(CN) – Legalizing autonomous vehicles that drive only moderately better than humans could save thousands of lives each year, according to a new report by the RAND Corporation.
When driverless cars will become a reality on the road remains unclear. As developers continue to test their vehicles in cities like San Francisco and Pittsburgh, federal lawmakers are reviewing an assortment of new regulations and updates to existing rules to govern the commercial launch of autonomous vehicles and inspire consumer confidence.
In a study that could influence such efforts, RAND researchers have found that introducing these vehicles when they are just 10 percent better than American drivers – as opposed to 75 or 90 percent better – could prevent thousands of road deaths over the next 15 years, and potentially hundreds of thousands over 30 years.
Given the range of uncertainties that surround autonomous vehicle performance and use, the team’s analysis involved estimating future road fatalities under hundreds of plausible scenarios and different safety requirements.
“Our work suggests that it is sensible to allow autonomous vehicles on America’s roads when they are judged to be just moderately safer than having a person behind the wheel,” said co-author Nidhi Kalra, director of RAND’s San Francisco office. “If we wait until these vehicles are nearly perfect, our research suggests the cost will be many thousands of needless vehicle crash deaths caused by human mistakes.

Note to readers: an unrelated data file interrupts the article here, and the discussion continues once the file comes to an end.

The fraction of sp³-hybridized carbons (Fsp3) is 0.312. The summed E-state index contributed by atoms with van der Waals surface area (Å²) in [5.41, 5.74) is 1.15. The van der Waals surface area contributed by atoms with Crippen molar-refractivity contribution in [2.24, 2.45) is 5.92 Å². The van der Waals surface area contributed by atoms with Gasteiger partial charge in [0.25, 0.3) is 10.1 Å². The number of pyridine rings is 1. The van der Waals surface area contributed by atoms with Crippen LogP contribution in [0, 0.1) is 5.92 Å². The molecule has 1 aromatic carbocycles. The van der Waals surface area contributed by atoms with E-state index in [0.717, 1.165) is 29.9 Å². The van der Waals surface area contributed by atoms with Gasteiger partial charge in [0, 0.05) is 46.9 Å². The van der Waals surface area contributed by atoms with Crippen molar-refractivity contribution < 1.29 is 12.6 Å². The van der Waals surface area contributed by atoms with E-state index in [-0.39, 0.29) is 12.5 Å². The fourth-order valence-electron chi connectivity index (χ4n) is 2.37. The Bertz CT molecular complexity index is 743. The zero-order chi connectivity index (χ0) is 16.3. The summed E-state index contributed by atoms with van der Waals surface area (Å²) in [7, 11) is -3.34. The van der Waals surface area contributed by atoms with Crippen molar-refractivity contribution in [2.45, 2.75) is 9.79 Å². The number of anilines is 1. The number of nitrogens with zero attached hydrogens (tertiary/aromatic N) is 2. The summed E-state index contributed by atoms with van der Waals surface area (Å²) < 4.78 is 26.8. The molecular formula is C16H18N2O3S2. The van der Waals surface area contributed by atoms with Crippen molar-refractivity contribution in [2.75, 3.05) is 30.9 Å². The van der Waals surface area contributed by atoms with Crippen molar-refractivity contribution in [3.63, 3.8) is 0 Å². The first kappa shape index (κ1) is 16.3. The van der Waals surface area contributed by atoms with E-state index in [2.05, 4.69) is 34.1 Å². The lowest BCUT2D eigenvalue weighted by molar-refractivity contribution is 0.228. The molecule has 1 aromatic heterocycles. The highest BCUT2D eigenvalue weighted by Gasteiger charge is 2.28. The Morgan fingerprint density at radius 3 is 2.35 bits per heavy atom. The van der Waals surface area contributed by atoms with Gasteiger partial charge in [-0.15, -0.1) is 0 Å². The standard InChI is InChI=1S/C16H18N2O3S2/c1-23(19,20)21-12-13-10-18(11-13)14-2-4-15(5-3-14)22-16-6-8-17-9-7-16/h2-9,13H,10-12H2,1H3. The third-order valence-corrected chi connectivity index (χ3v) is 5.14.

“It’s the very definition of perfect being the enemy of good.”
The appeal of driverless cars stems both convenience and the potential for avoiding human errors like driving while drunk, distracted or tired. These driver-related errors account for more than 90 percent of all crashes in the United States, according to the National Highway Traffic Safety Administration.
Even if autonomous vehicles are safer than the average human driver, the cars would still cause accidents. The vehicles also remain vulnerable to other hazards, including complex traffic situations, inclement weather and cyberattacks, according to the RAND team.
“This may not be acceptable because society may be less tolerant of mistakes made by machines than of mistakes made by people,” said co-author David Groves, co-director of RAND’s Water and Climate Resilience Center.
“But if we can accept that early self-driving cars will make some mistakes – but fewer than human drivers – developers can use early deployment to more rapidly improve self-driving technology, even as their vehicles save lives.”
Kalra hopes the findings will help policymakers and the public make informed evaluations of the potential risks and benefits of driverless cars. How to measure the safety of the vehicles, and what should serve as a passing grade, are among the questions policymakers and manufacturers must consider, according to the team.
The study builds on past research that determined road testing under real traffic conditions is impractical for demonstrating autonomous vehicle safety, as it would require decades or longer to drive the requisite miles.
Crashes in the United States led to more than 35,000 deaths and 2.4 million injuries in 2015, according to the National Safety Council, which projected 40,200 such fatalities in 2016.